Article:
PETALING JAYA: A Sarawak assistant minister says the national debates over the teaching of science and mathematics in English, as well as recognition of the Unified Examination Certificate shows the importance of Sarawak’s autonomy over education.
Annuar Rapaee, the state’s assistant minister for education, science and technological research, said Sarawak stood by its decision to implement the teaching of science and mathematics in English, known as PPSMI.
Putrajaya has said it will not reintroduce PPSMI in schools, but Sarawak is continuing with its implementation for Primary 1 students, which began this year.
“We reintroduced PPSMI in Sarawak starting this year with Primary 1 students. We have studied the criticisms and weaknesses of the previous implementation at the national level, and taken the necessary steps to address them,” he said.
Critics of PPSMI, Annuar said, have cited research saying the policy had failed to improve English proficiency, performance in the two subjects and even led to racial polarisation.
“I have not yet read or scrutinised the research papers but to me we should look at why the policy failed rather than just dropping the notion of learning science and mathematics in English.”
Annuar said Sarawak believed PPSMI’s original implementation in Primary 1 and Form 1 had been rushed.
“If you introduce it for Form 1 students, those who have been learning the subjects in Bahasa Melayu from Primary 4 to Primary 6 will struggle. This time we are doing it step by step, starting with Primary 1 and moving onwards.”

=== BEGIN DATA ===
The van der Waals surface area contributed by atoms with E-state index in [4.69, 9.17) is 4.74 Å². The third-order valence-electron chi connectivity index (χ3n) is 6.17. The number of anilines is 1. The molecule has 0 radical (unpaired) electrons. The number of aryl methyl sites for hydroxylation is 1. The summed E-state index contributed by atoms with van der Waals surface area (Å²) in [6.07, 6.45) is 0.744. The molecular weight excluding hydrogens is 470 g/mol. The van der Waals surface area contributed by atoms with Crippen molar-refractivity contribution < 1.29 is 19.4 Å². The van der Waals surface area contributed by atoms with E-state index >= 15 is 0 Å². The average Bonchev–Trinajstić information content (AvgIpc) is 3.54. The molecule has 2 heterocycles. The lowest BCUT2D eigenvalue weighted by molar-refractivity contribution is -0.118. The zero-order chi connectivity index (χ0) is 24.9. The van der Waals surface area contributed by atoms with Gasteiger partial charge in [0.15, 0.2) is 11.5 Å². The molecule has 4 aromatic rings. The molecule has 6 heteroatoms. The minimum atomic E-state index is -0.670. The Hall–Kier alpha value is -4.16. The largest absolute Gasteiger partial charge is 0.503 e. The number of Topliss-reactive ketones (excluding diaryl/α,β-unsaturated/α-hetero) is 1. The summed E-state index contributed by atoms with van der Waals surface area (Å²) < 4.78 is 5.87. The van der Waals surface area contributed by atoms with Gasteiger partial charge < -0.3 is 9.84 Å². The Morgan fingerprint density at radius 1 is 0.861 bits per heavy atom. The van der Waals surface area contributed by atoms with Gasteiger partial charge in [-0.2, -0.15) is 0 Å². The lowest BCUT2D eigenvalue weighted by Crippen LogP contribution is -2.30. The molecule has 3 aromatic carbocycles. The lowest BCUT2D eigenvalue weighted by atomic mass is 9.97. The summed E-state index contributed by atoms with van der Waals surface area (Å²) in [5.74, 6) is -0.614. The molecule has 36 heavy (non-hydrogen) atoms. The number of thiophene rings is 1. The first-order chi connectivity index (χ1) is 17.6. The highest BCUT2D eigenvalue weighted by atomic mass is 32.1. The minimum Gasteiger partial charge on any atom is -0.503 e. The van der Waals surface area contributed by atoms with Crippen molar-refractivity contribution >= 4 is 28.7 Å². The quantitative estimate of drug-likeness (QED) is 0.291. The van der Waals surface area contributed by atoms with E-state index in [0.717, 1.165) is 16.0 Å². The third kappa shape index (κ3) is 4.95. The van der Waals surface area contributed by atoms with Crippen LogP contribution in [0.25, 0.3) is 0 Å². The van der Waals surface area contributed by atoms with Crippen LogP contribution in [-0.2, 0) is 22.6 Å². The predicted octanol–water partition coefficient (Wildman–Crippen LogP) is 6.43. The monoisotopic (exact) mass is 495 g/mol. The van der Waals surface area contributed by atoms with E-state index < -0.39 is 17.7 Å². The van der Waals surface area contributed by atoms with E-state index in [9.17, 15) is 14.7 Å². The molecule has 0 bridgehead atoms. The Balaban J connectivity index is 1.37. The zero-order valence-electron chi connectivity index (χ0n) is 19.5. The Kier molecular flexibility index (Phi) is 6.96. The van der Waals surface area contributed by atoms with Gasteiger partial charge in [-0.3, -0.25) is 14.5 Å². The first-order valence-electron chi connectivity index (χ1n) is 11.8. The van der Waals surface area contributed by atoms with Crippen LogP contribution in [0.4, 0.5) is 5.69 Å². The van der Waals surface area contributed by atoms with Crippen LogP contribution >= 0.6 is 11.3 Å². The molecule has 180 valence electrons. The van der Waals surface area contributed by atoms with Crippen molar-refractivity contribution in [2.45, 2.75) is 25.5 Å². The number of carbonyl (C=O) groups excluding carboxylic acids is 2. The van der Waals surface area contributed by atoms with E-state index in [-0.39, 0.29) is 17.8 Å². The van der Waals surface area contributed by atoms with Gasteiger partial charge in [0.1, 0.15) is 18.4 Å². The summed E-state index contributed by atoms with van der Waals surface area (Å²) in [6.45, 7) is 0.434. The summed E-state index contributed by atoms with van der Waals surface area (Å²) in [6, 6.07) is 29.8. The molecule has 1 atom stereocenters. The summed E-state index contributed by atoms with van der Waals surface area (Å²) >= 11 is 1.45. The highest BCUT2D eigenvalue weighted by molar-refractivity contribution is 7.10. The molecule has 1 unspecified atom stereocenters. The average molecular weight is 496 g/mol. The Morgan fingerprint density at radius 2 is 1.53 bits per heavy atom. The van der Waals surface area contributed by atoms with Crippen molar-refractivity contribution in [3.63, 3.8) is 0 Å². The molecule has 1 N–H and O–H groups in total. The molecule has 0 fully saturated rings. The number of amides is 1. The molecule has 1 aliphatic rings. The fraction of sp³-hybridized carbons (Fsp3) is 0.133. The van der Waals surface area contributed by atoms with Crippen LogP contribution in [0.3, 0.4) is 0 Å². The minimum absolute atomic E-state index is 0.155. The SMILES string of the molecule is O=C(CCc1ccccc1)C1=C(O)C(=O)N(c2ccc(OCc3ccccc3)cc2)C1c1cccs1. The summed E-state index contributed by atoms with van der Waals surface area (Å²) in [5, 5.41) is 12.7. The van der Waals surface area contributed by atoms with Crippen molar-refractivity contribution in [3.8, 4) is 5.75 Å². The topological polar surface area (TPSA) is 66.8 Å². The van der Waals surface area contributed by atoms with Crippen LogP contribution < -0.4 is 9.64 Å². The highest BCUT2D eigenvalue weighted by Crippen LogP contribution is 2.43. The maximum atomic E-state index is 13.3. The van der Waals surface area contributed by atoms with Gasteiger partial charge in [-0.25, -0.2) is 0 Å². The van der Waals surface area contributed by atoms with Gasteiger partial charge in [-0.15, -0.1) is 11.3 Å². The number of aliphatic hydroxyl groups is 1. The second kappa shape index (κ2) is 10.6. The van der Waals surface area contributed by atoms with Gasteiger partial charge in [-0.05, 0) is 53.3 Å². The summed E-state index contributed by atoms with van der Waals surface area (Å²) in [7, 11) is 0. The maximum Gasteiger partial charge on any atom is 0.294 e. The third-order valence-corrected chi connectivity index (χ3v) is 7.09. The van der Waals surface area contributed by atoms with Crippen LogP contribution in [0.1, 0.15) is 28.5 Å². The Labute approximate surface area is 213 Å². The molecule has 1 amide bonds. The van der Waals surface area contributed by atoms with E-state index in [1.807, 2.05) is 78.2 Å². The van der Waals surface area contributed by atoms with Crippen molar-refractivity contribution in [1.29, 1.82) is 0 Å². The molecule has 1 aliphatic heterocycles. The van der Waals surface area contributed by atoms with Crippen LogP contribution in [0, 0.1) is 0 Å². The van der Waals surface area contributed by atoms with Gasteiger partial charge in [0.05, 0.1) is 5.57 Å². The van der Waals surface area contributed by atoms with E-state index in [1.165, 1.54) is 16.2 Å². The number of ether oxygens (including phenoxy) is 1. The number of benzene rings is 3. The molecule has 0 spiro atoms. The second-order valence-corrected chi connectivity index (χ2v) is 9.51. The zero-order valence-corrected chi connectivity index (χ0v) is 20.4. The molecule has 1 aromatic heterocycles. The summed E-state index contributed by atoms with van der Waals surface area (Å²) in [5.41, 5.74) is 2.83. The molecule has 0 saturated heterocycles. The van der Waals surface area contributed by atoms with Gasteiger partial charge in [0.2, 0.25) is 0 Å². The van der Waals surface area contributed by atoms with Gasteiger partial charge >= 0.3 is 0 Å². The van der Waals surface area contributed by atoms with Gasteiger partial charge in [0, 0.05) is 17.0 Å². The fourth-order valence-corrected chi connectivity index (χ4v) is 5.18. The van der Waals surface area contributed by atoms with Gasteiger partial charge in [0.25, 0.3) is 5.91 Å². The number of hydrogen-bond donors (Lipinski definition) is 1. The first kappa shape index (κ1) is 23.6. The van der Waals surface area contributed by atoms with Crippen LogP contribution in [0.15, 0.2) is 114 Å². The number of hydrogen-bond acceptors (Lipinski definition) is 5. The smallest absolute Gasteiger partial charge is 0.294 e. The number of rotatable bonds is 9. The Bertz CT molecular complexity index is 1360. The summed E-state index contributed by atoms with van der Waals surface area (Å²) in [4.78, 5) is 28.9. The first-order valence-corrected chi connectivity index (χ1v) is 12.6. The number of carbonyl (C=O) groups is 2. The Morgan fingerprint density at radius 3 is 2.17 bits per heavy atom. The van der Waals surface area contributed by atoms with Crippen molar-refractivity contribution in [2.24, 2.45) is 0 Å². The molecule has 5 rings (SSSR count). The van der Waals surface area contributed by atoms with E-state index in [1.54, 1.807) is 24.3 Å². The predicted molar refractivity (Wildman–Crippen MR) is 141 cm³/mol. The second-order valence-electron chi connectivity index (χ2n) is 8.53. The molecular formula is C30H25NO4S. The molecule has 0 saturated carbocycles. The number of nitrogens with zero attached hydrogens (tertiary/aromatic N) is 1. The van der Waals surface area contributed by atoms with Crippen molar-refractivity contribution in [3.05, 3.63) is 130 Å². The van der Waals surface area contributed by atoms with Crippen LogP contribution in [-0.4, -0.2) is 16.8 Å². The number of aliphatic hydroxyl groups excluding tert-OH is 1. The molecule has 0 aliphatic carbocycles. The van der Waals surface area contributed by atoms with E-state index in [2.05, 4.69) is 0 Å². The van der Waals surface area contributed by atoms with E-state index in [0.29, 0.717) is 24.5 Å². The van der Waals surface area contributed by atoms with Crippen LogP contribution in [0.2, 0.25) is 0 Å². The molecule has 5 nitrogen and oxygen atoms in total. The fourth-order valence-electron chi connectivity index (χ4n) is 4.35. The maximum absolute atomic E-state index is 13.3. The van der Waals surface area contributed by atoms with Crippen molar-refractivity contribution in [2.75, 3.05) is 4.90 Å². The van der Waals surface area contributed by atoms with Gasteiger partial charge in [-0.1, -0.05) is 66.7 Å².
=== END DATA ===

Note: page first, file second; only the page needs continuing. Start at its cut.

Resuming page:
Teachers had also been retrained to teach the subjects in English.
Annuar said the federal government does not provide allocations for the PPSMI programme in Sarawak. “We’ve spent nearly RM10 million to develop the modules, print the textbooks and workbooks, training the teachers and providing them with supporting materials,” he said.
Annuar said Sarawak opted to reintroduce PPSMI in the interests of the state and its people.
“Many local graduates fail to get jobs in the private sector due to their poor command of English, this is the age of technology, the Industrial Revolution 4.0, mastery of English is not an option.
“Like it or not, English is the lingua franca of knowledge and if we cannot master it, how will we compete.”
Similarly, he said, the state maintained its recognition of the Unified Examination Certificate (UEC) for the application of state-sponsored scholarships and jobs in the state government as it benefitted the state and its people.
“When it comes to Sarawak’s rights, autonomy in terms of what the state wants for education is very important. We are a state rich in natural resources and to leverage on that we need talent and advanced technology.
“If we do not prepare our people to have this knowledge and master technology, we will have to rely on foreigners and this is not good for the state nor the people. We don’t want them to lose out.”
Education should not be politicised, he said. “Take the UEC for example, it has played a role in developing human resources so we accept the UEC for scholarship applications. We should not discriminate against students based on their educational background.
“Where Sarawak is concerned, what is important is that they want to contribute back to the state and the country. We should not deny them the opportunity to do so.”
The UEC which the previous administration had vowed to recognise has come back in the spotlight following Chinese educationist group Hua Zong’s claim that Prime Minister Muhyiddin Yassin hoped the government would one day recognise the UEC.
But the Prime Minister’s Office said he did not give any commitment that his administration would recognise the UEC.
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